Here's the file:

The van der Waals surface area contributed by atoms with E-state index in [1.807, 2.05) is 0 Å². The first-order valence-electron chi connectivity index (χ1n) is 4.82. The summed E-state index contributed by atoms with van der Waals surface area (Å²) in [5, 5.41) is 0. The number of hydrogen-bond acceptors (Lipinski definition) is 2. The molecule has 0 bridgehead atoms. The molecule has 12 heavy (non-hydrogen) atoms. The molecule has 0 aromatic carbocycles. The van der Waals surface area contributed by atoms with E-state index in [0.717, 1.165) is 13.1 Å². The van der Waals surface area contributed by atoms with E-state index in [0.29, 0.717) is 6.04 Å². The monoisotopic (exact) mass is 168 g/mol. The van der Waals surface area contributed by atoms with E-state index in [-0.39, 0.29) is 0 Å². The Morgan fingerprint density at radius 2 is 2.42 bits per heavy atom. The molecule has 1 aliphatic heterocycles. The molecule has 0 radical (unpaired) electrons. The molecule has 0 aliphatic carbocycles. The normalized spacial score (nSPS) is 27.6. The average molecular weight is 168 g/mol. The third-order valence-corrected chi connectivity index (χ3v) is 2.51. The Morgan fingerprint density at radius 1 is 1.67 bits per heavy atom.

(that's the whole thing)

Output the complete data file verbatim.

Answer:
The van der Waals surface area contributed by atoms with E-state index in [1.807, 2.05) is 0 Å². The first-order valence-electron chi connectivity index (χ1n) is 4.82. The summed E-state index contributed by atoms with van der Waals surface area (Å²) in [5, 5.41) is 0. The number of hydrogen-bond acceptors (Lipinski definition) is 2. The molecule has 0 bridgehead atoms. The molecule has 12 heavy (non-hydrogen) atoms. The molecule has 0 aromatic carbocycles. The van der Waals surface area contributed by atoms with E-state index in [0.717, 1.165) is 13.1 Å². The van der Waals surface area contributed by atoms with E-state index in [0.29, 0.717) is 6.04 Å². The monoisotopic (exact) mass is 168 g/mol. The van der Waals surface area contributed by atoms with E-state index in [-0.39, 0.29) is 0 Å². The Morgan fingerprint density at radius 2 is 2.42 bits per heavy atom. The molecule has 1 aliphatic heterocycles. The molecule has 0 radical (unpaired) electrons. The molecule has 0 aliphatic carbocycles. The normalized spacial score (nSPS) is 27.6. The average molecular weight is 168 g/mol. The third-order valence-corrected chi connectivity index (χ3v) is 2.51. The Morgan fingerprint density at radius 1 is 1.67 bits per heavy atom.